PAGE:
With only weeks of available inventory and homes selling in a median of 6 days, it’s no surprise home prices are continuing to skyrocket across the Treasure Valley.
We said goodbye to 2020 and rang in the new year with another round of record-high prices across the valley. In December, Ada and Canyon county and the cities of Boise, Meridian and Nampa all broke previous price records.
Over the past year, the median home price in Ada County rose by more than $82,000, a 23.6% increase to $432,462. Canyon County home prices increased by a whopping $85,000 since last December, a 33.3% jump to $339,900. Not to be outdone, the cost of the typical home in Boise increased by $86,000, or 25.6% to $420,750.
Fortunately for home sellers (and less so for buyers), this trend will continue in 2021. Our data shows that home prices are rising by $225 every day as buyers compete for every available property. Whether your budget is $400,000 or $1,400,000, if you’re a buyer be prepared for stiff competition.
Bidding wars are still the norm at all price points, with the majority of homes selling for more than their already lofty asking prices.
Idaho home prices keep rising at the fastest pace in the nation
It’s not just the Boise area experiencing this pricing surge. Housing prices in Idaho have appreciated the fastest in the nation over the past year, according to the Federal Housing Finance Agency House Price Index. U.S. home prices rose 7.8% from the third quarter of 2019 to the third quarter of 2020 – which experts have noted is the fastest home price appreciation in the modern era. Yet prices in Idaho during that same period increased nearly double that – by 14.4%.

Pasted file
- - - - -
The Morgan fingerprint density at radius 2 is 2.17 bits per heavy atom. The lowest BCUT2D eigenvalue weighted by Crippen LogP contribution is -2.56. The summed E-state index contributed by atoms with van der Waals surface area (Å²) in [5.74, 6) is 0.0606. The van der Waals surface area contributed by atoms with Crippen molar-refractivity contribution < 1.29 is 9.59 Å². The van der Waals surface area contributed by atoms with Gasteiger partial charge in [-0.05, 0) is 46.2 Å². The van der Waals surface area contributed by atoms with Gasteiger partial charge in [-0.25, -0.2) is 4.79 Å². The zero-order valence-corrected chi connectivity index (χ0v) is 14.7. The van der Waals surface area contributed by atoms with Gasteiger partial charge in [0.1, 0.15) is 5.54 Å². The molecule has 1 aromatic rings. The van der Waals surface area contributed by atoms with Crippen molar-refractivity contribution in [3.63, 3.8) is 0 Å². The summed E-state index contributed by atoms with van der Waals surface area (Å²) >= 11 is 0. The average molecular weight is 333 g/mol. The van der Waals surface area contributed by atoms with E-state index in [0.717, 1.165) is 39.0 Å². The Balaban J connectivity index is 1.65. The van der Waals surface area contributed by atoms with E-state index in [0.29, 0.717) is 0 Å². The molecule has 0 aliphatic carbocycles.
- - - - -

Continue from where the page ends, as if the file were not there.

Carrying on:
While this trend has been intensified by the coronavirus pandemic, it extends far beyond the past year. In fact, Boise has been the fifth-highest appreciating metro area in the country over the past 30 years, following closely on the heels of other mid-sized cities that have come into their own, like Portland and Denver.
Since 1991, housing prices in Boise have increased 391%. This appreciation beats even San Francisco, where housing prices have only risen by 389% in that same timeframe.
Much of this recent price appreciation has been driven by out-of-state buyers, who continue to flood our local market in record numbers. Throughout the country, normal geographic housing trends have been turned on their heads, thanks to the pandemic. The result has been that smaller metropolitan areas, including Boise, are seeing big gains in population as families flee dense coastal cities for more affordable, and less crowded, mid-sized cities.
Expect more listings in spring, but not enough to offset demand
The real estate market used to ebb and flow with the seasons. But gone are the days of the real estate “winter lull” that extends from the holidays until the first, tender green shoots of spring emerge in mid-February. Now, we see only the slightest of pauses around Thanksgiving Day and the week of Christmas. By the end of December, buyers were already launching their new home searches for 2021.
We expect an uptick in resale home listings this year, as coronavirus vaccines become more prevalent and sellers, in turn, become more comfortable opening up their homes to strangers. However, this added supply won't be nearly enough to offset demand.